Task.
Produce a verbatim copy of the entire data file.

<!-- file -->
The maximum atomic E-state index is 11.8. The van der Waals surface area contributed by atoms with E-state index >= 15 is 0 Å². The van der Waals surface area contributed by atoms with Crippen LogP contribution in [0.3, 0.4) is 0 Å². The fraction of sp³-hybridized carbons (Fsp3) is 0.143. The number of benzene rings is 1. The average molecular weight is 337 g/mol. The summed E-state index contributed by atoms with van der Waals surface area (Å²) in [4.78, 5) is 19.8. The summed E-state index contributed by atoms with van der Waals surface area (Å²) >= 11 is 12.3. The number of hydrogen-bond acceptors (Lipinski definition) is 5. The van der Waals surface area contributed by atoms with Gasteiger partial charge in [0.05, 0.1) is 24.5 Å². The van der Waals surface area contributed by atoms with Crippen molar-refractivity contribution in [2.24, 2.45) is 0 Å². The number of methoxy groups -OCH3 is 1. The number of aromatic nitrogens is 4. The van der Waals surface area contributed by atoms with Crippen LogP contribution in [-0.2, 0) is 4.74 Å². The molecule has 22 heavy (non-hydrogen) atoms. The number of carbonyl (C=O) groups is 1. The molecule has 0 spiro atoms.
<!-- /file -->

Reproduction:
The maximum atomic E-state index is 11.8. The van der Waals surface area contributed by atoms with E-state index >= 15 is 0 Å². The van der Waals surface area contributed by atoms with Crippen LogP contribution in [0.3, 0.4) is 0 Å². The fraction of sp³-hybridized carbons (Fsp3) is 0.143. The number of benzene rings is 1. The average molecular weight is 337 g/mol. The summed E-state index contributed by atoms with van der Waals surface area (Å²) in [4.78, 5) is 19.8. The summed E-state index contributed by atoms with van der Waals surface area (Å²) >= 11 is 12.3. The number of hydrogen-bond acceptors (Lipinski definition) is 5. The van der Waals surface area contributed by atoms with Gasteiger partial charge in [0.05, 0.1) is 24.5 Å². The van der Waals surface area contributed by atoms with Crippen molar-refractivity contribution in [2.24, 2.45) is 0 Å². The number of methoxy groups -OCH3 is 1. The number of aromatic nitrogens is 4. The van der Waals surface area contributed by atoms with Crippen LogP contribution in [-0.2, 0) is 4.74 Å². The molecule has 22 heavy (non-hydrogen) atoms. The number of carbonyl (C=O) groups is 1. The molecule has 0 spiro atoms.